At breakfast, Daddy shows the twins the video in which their Uncle Glenn issued the ALS ice bucket challenge to them. Fisher ran around the house excited, yelling and laughing, “I hate Uncle Glenn!”
Our neighbors are over as the buckets come out, so naturally their two boys want in on the action. They each challenge a friend, and then the event spirals steadily downhill. Anyone who watches this video will be grateful that Papa stopped filming before the hardcore crying…
Taking the twins to an actual tennis court is dicey business. It’s hotter. No shade. Someone will have to go potty. Or someone will get a scrape from a fall or a cut from the edge of a canister lid. Or Fisher, usually Fisher, will just lose interest, and he will do so impossibly far from the alternative activities to occupy him while Cory continues to crack balls, no swing, no bike, no neighbors. His role as “ballie” has considerable appeal this weekend, due to a new ball basket. That lasts for twenty minutes.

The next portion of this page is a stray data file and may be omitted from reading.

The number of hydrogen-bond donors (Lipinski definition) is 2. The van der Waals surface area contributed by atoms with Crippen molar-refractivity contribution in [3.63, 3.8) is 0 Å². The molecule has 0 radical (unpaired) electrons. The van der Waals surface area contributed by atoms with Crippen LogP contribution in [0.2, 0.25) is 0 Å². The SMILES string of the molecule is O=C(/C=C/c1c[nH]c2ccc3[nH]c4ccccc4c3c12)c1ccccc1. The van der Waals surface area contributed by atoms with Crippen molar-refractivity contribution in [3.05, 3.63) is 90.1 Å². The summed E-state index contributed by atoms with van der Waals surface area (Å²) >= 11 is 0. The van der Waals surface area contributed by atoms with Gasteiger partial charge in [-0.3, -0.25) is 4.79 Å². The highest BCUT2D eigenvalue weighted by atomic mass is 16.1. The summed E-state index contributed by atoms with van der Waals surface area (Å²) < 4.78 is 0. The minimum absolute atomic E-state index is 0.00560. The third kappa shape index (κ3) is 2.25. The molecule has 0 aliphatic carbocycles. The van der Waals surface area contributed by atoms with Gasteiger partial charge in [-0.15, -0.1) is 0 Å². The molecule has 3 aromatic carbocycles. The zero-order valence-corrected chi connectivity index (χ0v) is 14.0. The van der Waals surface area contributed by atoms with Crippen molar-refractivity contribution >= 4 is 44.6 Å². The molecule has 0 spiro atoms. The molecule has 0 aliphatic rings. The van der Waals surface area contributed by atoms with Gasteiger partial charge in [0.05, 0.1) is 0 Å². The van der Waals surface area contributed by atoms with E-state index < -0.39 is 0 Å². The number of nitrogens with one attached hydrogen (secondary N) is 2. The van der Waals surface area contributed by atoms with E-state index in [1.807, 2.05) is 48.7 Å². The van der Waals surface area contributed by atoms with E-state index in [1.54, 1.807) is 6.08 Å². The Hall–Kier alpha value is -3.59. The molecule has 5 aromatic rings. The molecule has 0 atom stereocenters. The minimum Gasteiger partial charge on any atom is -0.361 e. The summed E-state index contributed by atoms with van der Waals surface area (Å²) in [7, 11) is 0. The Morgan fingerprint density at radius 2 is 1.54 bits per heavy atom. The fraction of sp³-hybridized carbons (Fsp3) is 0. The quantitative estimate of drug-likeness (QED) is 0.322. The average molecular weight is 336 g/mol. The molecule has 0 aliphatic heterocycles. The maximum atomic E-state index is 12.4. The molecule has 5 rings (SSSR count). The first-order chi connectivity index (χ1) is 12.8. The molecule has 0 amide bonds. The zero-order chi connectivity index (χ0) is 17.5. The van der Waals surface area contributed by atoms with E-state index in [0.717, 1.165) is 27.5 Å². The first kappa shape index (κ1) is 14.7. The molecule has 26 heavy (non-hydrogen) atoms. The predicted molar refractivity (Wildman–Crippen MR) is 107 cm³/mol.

After that, he and Papa start antagonizing each other. Papa tells Fisher to pick up balls since he doesn’t want to hit. Fisher tells Daddy that Papa won’t let him play. Papa says he isn’t trying. Fisher starts throwing balls at Papa’s back while Papa’s trying to toss others to Cory. He chucks a ball at Papa’s back…and runs, because, of course, Papa starts turning around to bean balls back toward him. At one point, while the two of them are taunting each other, laughing, and throwing balls back and forth, Daddy and Cory catch eyes. Daddy rolls his at her with a jerk of the head toward the jokers. Cory smiles and tries to roll her eyes back at Daddy. She doesn’t quite have the move down, looking more like a ghoul at Halloween with them rolled back in her head, but Daddy gets the point.
How will this end? Not well, of course. Twenty minutes later, Fisher stands at the net. Papa and Cory are on the other side. Papa tells him to move away from the net. He doesn’t comply. Papa repeats. “You are going to get hit by a ball.” Fisher fiddles. “Fisher, get off the net.” Nothing. “Move, Fisher.”